This is why in recent years there’s been an entirely new eating disorder that came to light called orthorexia nervosa, which is characterized by an excessive preoccupation with eating healthy food.
Now, not everyone from group two is orthorexic! But, the point is that some people eat very healthy and are miserable. This way of thinking completely ignores the entire reason for being healthy in the first place. To think that there’s a correlation between perfect health and being happy is missing the entire point of why we take care of our physical body.
The goal isn’t to get perfectly healthy. You’re not suddenly going to be greeted by the Gods of Health as you’re making your smoothie in the morning to tell you that you’ve done everything right and you’re now part of a group of the elite, ultra-healthy people on the planet. Nor is life going to get better because you decided to be stricter with yourself by giving up sugar or gluten.
The Truth About Health
Not everyone falls into two specific groups like this, but many people do exist in these two groups – one of them ignoring their health and the other one being overly concerned about it. Neither one of these lifestyles is good for us. You can’t boycott healthy behavior because it seems difficult as much as you can’t swing the other way and let leading a “healthy” life control you. Both behaviors are UN-healthy.
Even if you’re at the 86th percentile of health, that’s wonderful! Work out several days a week and eat well 80% of the time, and you’re doing fantastic. Pat yourself on the back, because you’re doing a great job.
Health is extremely important but it’s not the end goal. Health a vehicle to everything else in life that you want: better relationships, financial freedom, happy memories, plenty of travel, a fulfilling career, and more. Health is what helps you get to all of those other places, it’s NOT the destination.
If you’re extremely sick and unhealthy if affects every single aspect of your life and puts a strain on you. If you’re overly strict about your diet, then it takes fun, joy, and spontaneity out of other areas of your life. However, if you’re in good health, it affects all of the other aspects of your life for the better!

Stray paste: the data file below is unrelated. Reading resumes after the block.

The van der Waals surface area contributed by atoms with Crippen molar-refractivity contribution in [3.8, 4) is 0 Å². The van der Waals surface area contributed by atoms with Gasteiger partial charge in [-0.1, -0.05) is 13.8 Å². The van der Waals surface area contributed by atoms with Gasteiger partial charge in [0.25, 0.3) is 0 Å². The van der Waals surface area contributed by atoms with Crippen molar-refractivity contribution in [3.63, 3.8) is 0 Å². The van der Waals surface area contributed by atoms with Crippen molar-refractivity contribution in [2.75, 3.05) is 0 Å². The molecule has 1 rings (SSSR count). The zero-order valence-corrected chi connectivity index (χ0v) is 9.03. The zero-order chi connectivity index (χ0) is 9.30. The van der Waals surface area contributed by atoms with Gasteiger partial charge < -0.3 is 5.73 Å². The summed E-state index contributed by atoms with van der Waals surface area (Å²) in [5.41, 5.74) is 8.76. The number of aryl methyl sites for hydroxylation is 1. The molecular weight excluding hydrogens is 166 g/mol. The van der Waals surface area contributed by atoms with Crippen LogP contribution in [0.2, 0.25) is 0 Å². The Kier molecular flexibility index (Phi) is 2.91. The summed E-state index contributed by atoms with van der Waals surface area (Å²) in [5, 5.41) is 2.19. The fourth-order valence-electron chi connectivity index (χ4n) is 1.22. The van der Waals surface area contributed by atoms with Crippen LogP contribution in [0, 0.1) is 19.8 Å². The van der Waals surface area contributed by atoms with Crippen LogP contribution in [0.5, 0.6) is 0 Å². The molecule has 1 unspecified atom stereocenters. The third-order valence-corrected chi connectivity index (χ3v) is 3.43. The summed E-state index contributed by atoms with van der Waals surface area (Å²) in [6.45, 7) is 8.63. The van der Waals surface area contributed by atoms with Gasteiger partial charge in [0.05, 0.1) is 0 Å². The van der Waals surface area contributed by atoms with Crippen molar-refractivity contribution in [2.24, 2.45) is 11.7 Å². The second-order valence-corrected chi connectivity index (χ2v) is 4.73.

You feel better, you look better, you can be more productive, you can have a fulfilling life, and you can feel well enough to work on your bucket list.
Think about it like this: Every day you get in your car and you drive to work, to the store, to coffee dates, to your chiropractor, etc. You’re in and out of your car all day long getting to your destination. And while you’re in your car, you don’t even think about your car! You’re thinking about other things, or where you’re going, or the rest of your day. Your mind is completely freed up while your vehicle effortlessly takes you to your destination.
Now, what if instead of your car effortlessly getting you to your destination, your tire popped or your engine wouldn’t start? What then?
You would be stuck! You wouldn’t be able to do anything that you set out to do that day, and all of your energy would be put toward dealing with your car so that you can get back to your intentions.
Our health is just like that. Everything we do in life we do because our physical body is healthy, allowing us the freedom to do what we want. Once our health is taken away, we can’t do anything. We need our health for strength to get us to our true destinations.
By viewing our health as a vehicle to greater things in life, these two groups of people that millions of us exist in, can finally thrive and find a happy medium. They can learn to take care of their health–mentally, emotionally, physically, and spiritually–to achieve their goals and find their happiness.
Creating a Grassroots Movement
However, this type of mentality is going to take a while to change, because as we all know, it’s going to come from doctors, or our government, or the food industry. It has to come from all of us, working together to better ourselves and supporting each other to do so.
No one is going to come to save us and force us to engage in healthy behavior. On top of that, we have companies making billions of dollars off of us being sick. One of my favorite quotes is by Wendell Berry and it illustrates this point perfectly:
“People are fed by the food industry, which pays no attention to health, and are treated by the health industry, which pays no attention to food.”
SO, we have to work together to make sure that we are taking the steps needed to live a happy and healthy life. Whether that’s by finally paying attention to our health OR by relaxing and not being overly strict with ourselves.
How do we do this? By creating support, accountability, and motivation for each other.